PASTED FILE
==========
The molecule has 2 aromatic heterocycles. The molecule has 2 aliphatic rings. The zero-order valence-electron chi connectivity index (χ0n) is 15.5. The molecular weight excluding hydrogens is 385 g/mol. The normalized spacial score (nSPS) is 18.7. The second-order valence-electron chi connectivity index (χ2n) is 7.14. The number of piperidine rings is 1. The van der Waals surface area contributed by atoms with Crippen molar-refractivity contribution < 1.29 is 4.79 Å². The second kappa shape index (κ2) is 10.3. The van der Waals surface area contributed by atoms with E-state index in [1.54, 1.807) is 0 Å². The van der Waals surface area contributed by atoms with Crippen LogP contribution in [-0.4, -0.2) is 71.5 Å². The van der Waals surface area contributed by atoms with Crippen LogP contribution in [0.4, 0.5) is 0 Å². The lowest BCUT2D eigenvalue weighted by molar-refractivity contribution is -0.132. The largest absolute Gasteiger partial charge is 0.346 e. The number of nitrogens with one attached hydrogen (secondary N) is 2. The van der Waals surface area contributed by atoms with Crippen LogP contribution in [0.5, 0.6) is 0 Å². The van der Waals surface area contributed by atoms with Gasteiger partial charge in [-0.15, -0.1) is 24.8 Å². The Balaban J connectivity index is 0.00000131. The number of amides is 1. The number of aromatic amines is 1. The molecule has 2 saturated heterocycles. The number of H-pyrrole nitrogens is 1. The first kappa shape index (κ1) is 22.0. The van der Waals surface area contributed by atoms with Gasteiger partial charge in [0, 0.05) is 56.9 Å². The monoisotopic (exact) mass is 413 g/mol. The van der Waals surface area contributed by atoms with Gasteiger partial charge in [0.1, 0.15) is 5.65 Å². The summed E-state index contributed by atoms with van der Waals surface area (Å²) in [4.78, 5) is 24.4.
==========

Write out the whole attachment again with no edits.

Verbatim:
The molecule has 2 aromatic heterocycles. The molecule has 2 aliphatic rings. The zero-order valence-electron chi connectivity index (χ0n) is 15.5. The molecular weight excluding hydrogens is 385 g/mol. The normalized spacial score (nSPS) is 18.7. The second-order valence-electron chi connectivity index (χ2n) is 7.14. The number of piperidine rings is 1. The van der Waals surface area contributed by atoms with Crippen molar-refractivity contribution < 1.29 is 4.79 Å². The second kappa shape index (κ2) is 10.3. The van der Waals surface area contributed by atoms with E-state index in [1.54, 1.807) is 0 Å². The van der Waals surface area contributed by atoms with Crippen LogP contribution in [-0.4, -0.2) is 71.5 Å². The van der Waals surface area contributed by atoms with Crippen LogP contribution in [0.4, 0.5) is 0 Å². The lowest BCUT2D eigenvalue weighted by molar-refractivity contribution is -0.132. The largest absolute Gasteiger partial charge is 0.346 e. The number of nitrogens with one attached hydrogen (secondary N) is 2. The van der Waals surface area contributed by atoms with Crippen LogP contribution in [0.5, 0.6) is 0 Å². The van der Waals surface area contributed by atoms with Gasteiger partial charge in [-0.15, -0.1) is 24.8 Å². The Balaban J connectivity index is 0.00000131. The number of amides is 1. The number of aromatic amines is 1. The molecule has 2 saturated heterocycles. The number of H-pyrrole nitrogens is 1. The first kappa shape index (κ1) is 22.0. The van der Waals surface area contributed by atoms with Gasteiger partial charge in [0, 0.05) is 56.9 Å². The monoisotopic (exact) mass is 413 g/mol. The van der Waals surface area contributed by atoms with Gasteiger partial charge in [0.1, 0.15) is 5.65 Å². The summed E-state index contributed by atoms with van der Waals surface area (Å²) in [4.78, 5) is 24.4.